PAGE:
By January of 2018, I was burned out. I had spent each of the previous 52 weeks identifying, listening to, and evaluating a new album. Though I got a lot out of my 2017 music mission, I did not have the energy or interest to invest in a lot of new music. As a result, my 2018 listening list is meager. Even so, the magic of music is such that you fall in love with whatever you give your time to. I only invested in a few albums in 2018, but those albums provided me with hefty returns.
5. Sure Sure (Sure Sure, 2018)
Favorite Song: “Koreatown”
This eponymous debut album is like an ice cold Sprite: bright and airy, flavorful and poppy, and uncaffeinated. The back half of the album is not as strong as the first (with the exception of “Hands Up Head Down”), but when it’s good it’s good. Sure Sure uses their punchy, unique sound to create truly remarkable songs. Every time I hear “Friends” or “New Biome,” it feels like I’m hearing it for the first time.
4. Marry Me (St. Vincent, 2007)
Favorite Song: “Paris is Burning”
I listened to Marry Me as the methodical first step toward Getting Into St. Vincent. I’d never heard her music, but second-hand descriptions indicated that she and I would get along. Experience confirms my initial hypothesis.
Marry Me allows me to flex my superpower, which is the ability to point out when a song sounds like The Beatles; I detect a strong whiff of Revolver in “Now Now” and “Your Lips Are Red.” In an additional favorable comparison, the piano in “All My Stars Aligned” could be a B-side of Bowie’s “Aladdin Sane.” “Paris is Burning” is a semi-timeless anthem for a city with a tendency for revolution. The title track is a deliberate march toward an unhappy romance.
Reflecting on this album, I’m surprised to realize that the music stands out to me more than the lyrics. This is normal for many, but highly unusual for a lyric-hound like me. St. Vincent’s lyrics perfectly complement the music, and perhaps that is why the sound cuts through so clearly.
3. Worry. (Jeff Rosenstock, 2016)
Favorite Song: “Staring Out the Window At Your Old Apartment”
Worry. is terrible on paper. Rosenstock doesn’t have a great singing voice. The lyrics are often incomprehensible, and most of the time the songs aren’t even finished. In action, Worry. is wondrous. It is not a collection of singles, but a unified album. It is symphonic in the way songs flow one into the other, the energy rising and falling and crescendoing and collapsing, echos and reflections of words and messages reappearing throughout. Worry. is full of earworms that stick around for weeks–all the more dangerous because they are short and unable to be resolved.
2. The Immaculate Collection (Madonna, 1990)
Favorite Song: “Into the Groove”
Before 2018, I could list half a dozen Madonna singles, but I couldn’t sing you more than two. (“Holiday” is played in pop culture pretty regularly, and I knew “Lucky Star” from a scene in Snatch.) “Material Girl,” “Like a Virgin,” and “Papa Don’t Preach” were just titles to me. Now that I’ve listened to The Immaculate Collection roughly six hundred times, I have what may be a shocking, fresh perspective on Madonna. It is my personal opinion that she makes catchy, delightful, perfect pop songs. Hell, I’d consider her pop royalty. A duchess, perhaps? I may be inviting conflict by saying so, but I stand by it.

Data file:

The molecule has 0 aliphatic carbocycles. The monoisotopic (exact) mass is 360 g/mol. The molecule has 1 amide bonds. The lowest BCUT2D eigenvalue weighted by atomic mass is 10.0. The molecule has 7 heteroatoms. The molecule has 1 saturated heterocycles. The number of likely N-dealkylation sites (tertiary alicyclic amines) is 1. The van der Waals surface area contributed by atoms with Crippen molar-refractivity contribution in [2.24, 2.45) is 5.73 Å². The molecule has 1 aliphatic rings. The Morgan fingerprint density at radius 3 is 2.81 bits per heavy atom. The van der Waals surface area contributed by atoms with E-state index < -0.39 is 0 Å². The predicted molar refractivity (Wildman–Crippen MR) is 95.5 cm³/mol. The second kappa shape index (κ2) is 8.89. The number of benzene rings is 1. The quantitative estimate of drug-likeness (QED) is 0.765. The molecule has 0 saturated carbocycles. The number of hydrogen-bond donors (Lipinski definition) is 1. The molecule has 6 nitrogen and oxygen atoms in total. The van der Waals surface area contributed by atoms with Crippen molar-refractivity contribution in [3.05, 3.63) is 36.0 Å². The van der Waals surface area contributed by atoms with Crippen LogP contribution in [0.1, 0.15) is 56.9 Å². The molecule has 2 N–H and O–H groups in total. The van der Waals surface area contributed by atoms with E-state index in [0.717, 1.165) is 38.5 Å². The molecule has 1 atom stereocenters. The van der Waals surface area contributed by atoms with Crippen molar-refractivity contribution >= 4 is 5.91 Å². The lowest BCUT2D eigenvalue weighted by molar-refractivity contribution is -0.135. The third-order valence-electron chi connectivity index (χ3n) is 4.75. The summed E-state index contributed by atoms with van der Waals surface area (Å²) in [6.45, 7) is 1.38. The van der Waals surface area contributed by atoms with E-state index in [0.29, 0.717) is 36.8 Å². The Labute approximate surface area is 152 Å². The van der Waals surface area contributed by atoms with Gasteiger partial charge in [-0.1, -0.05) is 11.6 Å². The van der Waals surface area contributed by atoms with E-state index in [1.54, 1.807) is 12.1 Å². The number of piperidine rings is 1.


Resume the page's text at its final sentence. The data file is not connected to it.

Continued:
1. Invasion of Privacy (Cardi B, 2018)
Favorite Song: “Bickenhead”
As so often precedes my forays into current music, I just wanted to understand what all the fuss was about. And once again, I was infected by the fuss. Cardi B’s take-no-prisoners, give-no-fucks attitude is empowering as hell, and came to me at the moment I needed to feel strong. She is everything I want in a songwriter–her lyrics are funny, playful, and nonstop. I can’t count how many times I’ve gone through this thought cycle: “I love this song! I should sing it at karaoke.” *actually listens to song* “Whoops! Can’t say that word, won’t say that word, that entire verse is off limits. Never mind.” (But I still haven’t ruled out karaoke for good.)
I’ll Be Your Girl (The Decemberists, 2018) Certainly not the strongest Decemberists album, but it definitely grew on me. The band knows it–they didn’t even play the title track during their promotional tour. Superpower at it again: “Rusalka, Rusalka” opens similarly to The Smiths’ “Last Night I Dreamt that Somebody Loved Me.”
CLPPING (clipping., 2014) Daveed Diggs and company play with sound, words, rhythm, rhyme, meter, and anything else they can get their hands on. “Taking Off” is a mathematical masterpiece, and “Work Work” without fail makes me move.
Looking Toward the Future
Still somewhat reacting to 2017, I am not putting minimums on my music intake for 2019. One guiding principle that has naturally taken shape is this: I don’t have the energy to listen to men sing about women they don’t care about. I’ve heard enough of that point of view. Otherwise, I will take music as it finds me.